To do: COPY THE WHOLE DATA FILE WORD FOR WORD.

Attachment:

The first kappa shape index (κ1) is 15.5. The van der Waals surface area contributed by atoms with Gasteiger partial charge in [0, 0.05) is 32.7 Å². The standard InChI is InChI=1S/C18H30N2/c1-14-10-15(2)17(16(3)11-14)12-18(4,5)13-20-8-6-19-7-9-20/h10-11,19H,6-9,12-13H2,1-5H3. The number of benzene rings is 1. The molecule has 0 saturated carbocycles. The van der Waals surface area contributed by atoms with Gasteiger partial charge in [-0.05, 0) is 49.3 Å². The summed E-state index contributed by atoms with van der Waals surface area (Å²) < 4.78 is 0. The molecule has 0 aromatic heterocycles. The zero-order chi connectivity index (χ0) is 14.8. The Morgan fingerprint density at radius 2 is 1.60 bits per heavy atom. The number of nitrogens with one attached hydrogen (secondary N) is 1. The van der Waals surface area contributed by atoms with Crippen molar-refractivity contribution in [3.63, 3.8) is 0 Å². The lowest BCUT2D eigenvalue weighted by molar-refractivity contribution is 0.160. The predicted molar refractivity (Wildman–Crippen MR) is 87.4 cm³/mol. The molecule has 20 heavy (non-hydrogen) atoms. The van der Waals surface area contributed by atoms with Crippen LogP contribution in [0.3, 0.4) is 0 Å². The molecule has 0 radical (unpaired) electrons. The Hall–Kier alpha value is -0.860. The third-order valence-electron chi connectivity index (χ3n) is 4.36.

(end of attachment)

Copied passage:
The first kappa shape index (κ1) is 15.5. The van der Waals surface area contributed by atoms with Gasteiger partial charge in [0, 0.05) is 32.7 Å². The standard InChI is InChI=1S/C18H30N2/c1-14-10-15(2)17(16(3)11-14)12-18(4,5)13-20-8-6-19-7-9-20/h10-11,19H,6-9,12-13H2,1-5H3. The number of benzene rings is 1. The molecule has 0 saturated carbocycles. The van der Waals surface area contributed by atoms with Gasteiger partial charge in [-0.05, 0) is 49.3 Å². The summed E-state index contributed by atoms with van der Waals surface area (Å²) < 4.78 is 0. The molecule has 0 aromatic heterocycles. The zero-order chi connectivity index (χ0) is 14.8. The Morgan fingerprint density at radius 2 is 1.60 bits per heavy atom. The number of nitrogens with one attached hydrogen (secondary N) is 1. The van der Waals surface area contributed by atoms with Crippen molar-refractivity contribution in [3.63, 3.8) is 0 Å². The lowest BCUT2D eigenvalue weighted by molar-refractivity contribution is 0.160. The predicted molar refractivity (Wildman–Crippen MR) is 87.4 cm³/mol. The molecule has 20 heavy (non-hydrogen) atoms. The van der Waals surface area contributed by atoms with Crippen LogP contribution in [0.3, 0.4) is 0 Å². The molecule has 0 radical (unpaired) electrons. The Hall–Kier alpha value is -0.860. The third-order valence-electron chi connectivity index (χ3n) is 4.36.